This entry will take place across several international locales including Tokyo, Moscow and New York – with filming having taken place in all three locales. Numerous elements from the game are being brought in including an action set piece from the fifth video game being translated directly to film. Also the Las Plagas parasite from the games is being incorporated which will give us zombies able to shoot guns and ride motorbikes.
Three characters not yet translated onscreen – Leon Kennedy, Ada Wong, and Barry Burton – have been added to the cast here which includes the returning Alice, Jill Valentine, Luther West, Carlos Olivera and a cameo from villain Albert Wesker. The big surprise though is that two of the characters that died in the first film – Michelle Rodriguez’s ‘Rain’ and Colin Salmon’s ‘One’ are coming back in some capacity with the actors reprising the parts.
The box-office for this series has stayed fairly stable domestically, internationally however it has expanded with each entry. Dramatically so in the case of the fourth film which earned $236 million outside the U.S. – more than double that of its predecessor. No-one is quite sure how this one will go but with only moderate budgets and that kind of revenue coming in – the ‘Resident’ films are far from over.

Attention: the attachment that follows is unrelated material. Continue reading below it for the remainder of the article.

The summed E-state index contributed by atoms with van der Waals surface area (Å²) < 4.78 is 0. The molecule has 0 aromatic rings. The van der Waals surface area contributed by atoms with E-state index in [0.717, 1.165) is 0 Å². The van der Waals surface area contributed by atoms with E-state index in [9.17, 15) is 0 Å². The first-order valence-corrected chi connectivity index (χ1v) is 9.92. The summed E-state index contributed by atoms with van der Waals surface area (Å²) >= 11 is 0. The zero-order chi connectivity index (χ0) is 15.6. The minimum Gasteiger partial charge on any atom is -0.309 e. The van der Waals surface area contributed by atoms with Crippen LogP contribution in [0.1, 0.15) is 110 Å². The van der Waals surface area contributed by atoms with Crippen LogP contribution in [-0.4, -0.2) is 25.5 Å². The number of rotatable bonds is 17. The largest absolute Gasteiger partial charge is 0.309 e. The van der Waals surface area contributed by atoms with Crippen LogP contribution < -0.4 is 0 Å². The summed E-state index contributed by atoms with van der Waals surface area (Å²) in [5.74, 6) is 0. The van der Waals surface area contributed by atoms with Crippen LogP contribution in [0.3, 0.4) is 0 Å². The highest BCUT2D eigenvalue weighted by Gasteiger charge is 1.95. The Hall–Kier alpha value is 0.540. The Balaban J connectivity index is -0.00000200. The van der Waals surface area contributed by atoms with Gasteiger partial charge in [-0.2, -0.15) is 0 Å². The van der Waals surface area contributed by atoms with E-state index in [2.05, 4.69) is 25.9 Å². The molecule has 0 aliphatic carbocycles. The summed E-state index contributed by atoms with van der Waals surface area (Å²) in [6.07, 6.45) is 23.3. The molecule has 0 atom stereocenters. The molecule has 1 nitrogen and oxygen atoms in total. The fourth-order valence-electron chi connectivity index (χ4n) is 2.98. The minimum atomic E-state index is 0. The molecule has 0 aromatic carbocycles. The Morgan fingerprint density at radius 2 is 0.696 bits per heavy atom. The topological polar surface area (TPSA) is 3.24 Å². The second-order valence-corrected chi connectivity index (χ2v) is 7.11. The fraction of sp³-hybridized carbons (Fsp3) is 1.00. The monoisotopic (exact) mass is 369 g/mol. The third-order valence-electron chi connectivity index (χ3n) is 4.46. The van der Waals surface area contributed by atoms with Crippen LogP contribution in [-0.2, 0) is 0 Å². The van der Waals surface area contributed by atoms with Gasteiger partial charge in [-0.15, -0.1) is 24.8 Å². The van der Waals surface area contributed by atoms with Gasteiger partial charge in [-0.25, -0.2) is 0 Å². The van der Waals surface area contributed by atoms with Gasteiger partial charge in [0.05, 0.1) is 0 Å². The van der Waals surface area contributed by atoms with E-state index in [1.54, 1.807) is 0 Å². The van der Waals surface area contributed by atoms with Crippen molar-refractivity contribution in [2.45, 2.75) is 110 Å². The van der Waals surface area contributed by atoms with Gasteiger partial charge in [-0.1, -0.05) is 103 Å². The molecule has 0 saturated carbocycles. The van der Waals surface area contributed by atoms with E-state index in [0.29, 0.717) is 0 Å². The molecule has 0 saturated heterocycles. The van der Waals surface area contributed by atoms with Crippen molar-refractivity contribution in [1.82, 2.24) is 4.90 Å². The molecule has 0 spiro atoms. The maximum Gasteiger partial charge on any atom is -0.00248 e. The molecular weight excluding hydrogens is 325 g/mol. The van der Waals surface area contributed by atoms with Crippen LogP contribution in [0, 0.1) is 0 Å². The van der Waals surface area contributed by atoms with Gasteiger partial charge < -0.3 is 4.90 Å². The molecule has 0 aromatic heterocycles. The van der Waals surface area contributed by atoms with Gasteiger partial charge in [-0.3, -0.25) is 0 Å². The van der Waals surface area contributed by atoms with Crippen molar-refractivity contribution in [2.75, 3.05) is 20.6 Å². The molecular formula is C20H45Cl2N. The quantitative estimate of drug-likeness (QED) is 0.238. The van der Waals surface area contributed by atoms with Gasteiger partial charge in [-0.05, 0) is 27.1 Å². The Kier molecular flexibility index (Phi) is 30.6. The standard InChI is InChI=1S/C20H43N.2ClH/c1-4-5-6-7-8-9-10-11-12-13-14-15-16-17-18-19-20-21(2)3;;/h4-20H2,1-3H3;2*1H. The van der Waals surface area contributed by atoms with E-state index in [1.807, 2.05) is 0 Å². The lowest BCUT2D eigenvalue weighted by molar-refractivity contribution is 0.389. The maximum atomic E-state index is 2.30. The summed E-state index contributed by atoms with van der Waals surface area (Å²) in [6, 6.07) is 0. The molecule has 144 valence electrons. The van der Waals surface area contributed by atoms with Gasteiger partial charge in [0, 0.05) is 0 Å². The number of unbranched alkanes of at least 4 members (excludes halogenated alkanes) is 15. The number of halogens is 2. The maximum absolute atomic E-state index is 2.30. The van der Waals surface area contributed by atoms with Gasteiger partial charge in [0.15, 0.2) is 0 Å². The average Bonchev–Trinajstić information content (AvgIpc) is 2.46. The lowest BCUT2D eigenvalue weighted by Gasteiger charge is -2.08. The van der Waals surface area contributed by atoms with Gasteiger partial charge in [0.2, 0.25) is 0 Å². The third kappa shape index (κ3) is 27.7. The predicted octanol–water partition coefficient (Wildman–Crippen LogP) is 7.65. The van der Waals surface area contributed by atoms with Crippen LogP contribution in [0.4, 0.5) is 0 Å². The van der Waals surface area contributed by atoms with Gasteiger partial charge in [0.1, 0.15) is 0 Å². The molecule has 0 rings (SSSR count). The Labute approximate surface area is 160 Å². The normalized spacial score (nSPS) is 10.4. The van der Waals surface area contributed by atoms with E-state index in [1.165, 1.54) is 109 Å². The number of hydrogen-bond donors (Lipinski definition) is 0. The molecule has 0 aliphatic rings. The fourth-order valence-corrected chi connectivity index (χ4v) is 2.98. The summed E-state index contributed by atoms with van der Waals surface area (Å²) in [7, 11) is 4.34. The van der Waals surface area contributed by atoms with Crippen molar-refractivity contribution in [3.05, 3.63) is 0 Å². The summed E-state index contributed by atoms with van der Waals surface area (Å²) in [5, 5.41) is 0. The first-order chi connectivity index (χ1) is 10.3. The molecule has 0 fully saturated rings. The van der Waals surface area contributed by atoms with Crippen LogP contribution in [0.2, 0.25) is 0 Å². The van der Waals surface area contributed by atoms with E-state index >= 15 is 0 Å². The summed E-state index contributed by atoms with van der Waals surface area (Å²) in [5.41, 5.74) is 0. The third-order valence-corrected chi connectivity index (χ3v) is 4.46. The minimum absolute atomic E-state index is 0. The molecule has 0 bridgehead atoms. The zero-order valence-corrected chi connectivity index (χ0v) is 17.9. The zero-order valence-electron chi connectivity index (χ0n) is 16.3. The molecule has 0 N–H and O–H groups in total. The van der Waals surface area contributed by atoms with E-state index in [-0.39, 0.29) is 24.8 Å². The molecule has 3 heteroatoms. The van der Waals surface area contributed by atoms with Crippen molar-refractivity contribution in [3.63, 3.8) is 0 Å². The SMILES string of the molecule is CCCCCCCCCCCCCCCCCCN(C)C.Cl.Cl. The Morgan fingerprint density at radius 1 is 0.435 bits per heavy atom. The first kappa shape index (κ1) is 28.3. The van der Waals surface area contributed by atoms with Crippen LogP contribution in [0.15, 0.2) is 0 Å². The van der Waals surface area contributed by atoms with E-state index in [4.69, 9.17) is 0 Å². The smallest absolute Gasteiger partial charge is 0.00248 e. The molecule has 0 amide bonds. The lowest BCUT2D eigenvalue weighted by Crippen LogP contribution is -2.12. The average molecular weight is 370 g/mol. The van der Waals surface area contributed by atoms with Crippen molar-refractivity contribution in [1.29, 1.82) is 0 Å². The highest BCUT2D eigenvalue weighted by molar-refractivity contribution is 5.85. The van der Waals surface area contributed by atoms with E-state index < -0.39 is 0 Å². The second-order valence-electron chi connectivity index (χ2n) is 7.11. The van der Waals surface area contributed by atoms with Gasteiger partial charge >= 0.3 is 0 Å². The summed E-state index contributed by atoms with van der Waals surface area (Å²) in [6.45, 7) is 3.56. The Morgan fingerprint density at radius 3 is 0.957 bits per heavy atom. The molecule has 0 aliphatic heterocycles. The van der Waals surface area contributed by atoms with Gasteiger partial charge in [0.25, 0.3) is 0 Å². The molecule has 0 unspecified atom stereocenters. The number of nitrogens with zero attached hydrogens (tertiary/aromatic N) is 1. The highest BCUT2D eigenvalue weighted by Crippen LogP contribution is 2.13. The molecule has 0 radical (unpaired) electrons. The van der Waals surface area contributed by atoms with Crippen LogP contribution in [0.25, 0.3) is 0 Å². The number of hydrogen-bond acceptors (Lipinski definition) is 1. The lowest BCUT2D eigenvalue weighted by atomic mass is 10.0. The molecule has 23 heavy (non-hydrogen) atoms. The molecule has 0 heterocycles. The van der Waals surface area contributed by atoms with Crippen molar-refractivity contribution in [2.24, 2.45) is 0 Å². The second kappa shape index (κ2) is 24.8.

The Complete Notable Films of 2012 Guide
Volume One: 2 Days in New York, 21 Jump Street, 47 Ronin, Abraham Lincoln: Vampire Hunter, Act of Valor, The Amazing Spider-Man, American Reunion, Amour, The Angel’s Share, Anna Karenina, The Apparition, Arbitrage, Argo, The Avengers, A.W.O.L., Bachelorette, Bait 3D, Battleship, Beauty and the Beast in 3D, Being Flynn, Bel Ami, Beneath the Darkness, Bernie, The Best Exotic Marigold Hotel, Big House
Volume Two: Big Miracle, The Big Wedding, Blackbird, Black Rock, The Bourne Legacy, Brave, Bullet to the Head, The Bully Project, Butter, The Cabin in the Woods, Casa de mi Padre, Celeste and Jesse Forever, Chimpanzee, Chronicle, Cloud Atlas, Cogan’s Trade, The Cold Light of Day, The Company You Keep, Contraband, Cosmopolis, The Dark Knight Rises, Dark Shadows, Decoding Annie Parker, The Deep Blue Sea, The Devil Inside